Highlanders coach Aaron Mauger admits the revamped Super Rugby Aotearoa competition presents a chance for his team to reset a season that was headed nowhere fast.
Before COVID-19 forced a suspension of the traditional SANZAAR form in March, the southerners had staggered to a one-win, four-loss record, with their last scheduled outing against the Jaguares called off.
Rocked by off-season defections, the 2015 champions were headed for the NZ conference wooden spoon, already 10 competition points adrift of the next-worst Hurricanes (4-2).
New Zealand's coronavirus lockdown has provided six weeks to take stock.
"Five games, five performances and probably only a couple of those performances we were proud of," reflects Mauger.
"There was some honesty around our preparation and how we set ourselves up for that performance. That's everybody - coaches and players.
"Monday was an opportunity for us to dump that and look forward. We've got a really exciting opportunity ahead of us with this new, unique competition.
"This is a good opportunity for a reset, not just for this team, but for our community. We want to go out there, and be really proud of our performances for this club and the people we represent."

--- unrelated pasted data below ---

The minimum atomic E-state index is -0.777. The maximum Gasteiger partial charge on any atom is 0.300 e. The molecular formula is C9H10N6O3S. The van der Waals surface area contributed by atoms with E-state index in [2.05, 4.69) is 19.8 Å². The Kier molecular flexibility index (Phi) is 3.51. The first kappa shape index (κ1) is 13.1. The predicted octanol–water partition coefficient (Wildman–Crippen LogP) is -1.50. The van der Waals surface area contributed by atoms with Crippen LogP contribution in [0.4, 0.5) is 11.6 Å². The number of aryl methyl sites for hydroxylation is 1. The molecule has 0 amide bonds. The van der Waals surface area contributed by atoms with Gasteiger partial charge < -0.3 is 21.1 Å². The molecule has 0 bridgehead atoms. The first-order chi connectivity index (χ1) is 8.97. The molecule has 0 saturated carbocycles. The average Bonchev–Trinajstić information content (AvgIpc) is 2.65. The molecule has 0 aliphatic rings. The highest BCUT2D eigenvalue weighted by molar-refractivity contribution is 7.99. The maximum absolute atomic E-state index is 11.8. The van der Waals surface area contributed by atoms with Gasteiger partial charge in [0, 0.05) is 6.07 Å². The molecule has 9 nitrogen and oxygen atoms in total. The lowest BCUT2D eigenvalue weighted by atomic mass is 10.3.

When play resumes next month, the slate will be wiped clean, with the just five NZ franchises contesting a fresh home-and-away series.
Considering the last five Super Rugby champions - and seven of the last eight - have come from these shores, the format arguably showcases the very best the southern hemisphere has to offer, with few 'gimmes'.
"It's pretty intense," admits All Blacks halfback Aaron Smith. "I'm still trying to get my head around it.
"In three weeks, we've got to play a death match against the Chiefs. I can't wait."
Smith, 31, has reported for duty fizzing and ready to charge, after training throughout the lockdown period.
"As an All Black, we're lucky we get those 7-8 week blocks at the end of each year, so I knew the timeframe and how to keep myself in shape," he says.
"I had a real goal about how I wanted to show up for our Highlanders team. As a leader of this group, I wanted to turn up Monday and show I hadn't lost anything."
Mauger and Smith put a big emphasis on "connection" through isolation, something that spurred players to maintain fitness.
"We had a lull early on, where we didn't have a lot of clarity on how it looked," says Smith. "But we put a lot of effort in, our chat came alive and that really helped the group come back really fit.
"We were challenging each other and you didn't feel alone. You had that accountability through knowing the other brothers were doing it."
The Highlanders will open the new Super Rugby Aotearoa programme, hosting the Chiefs at Dunedin's Forsyth Barr Stadium on June 13.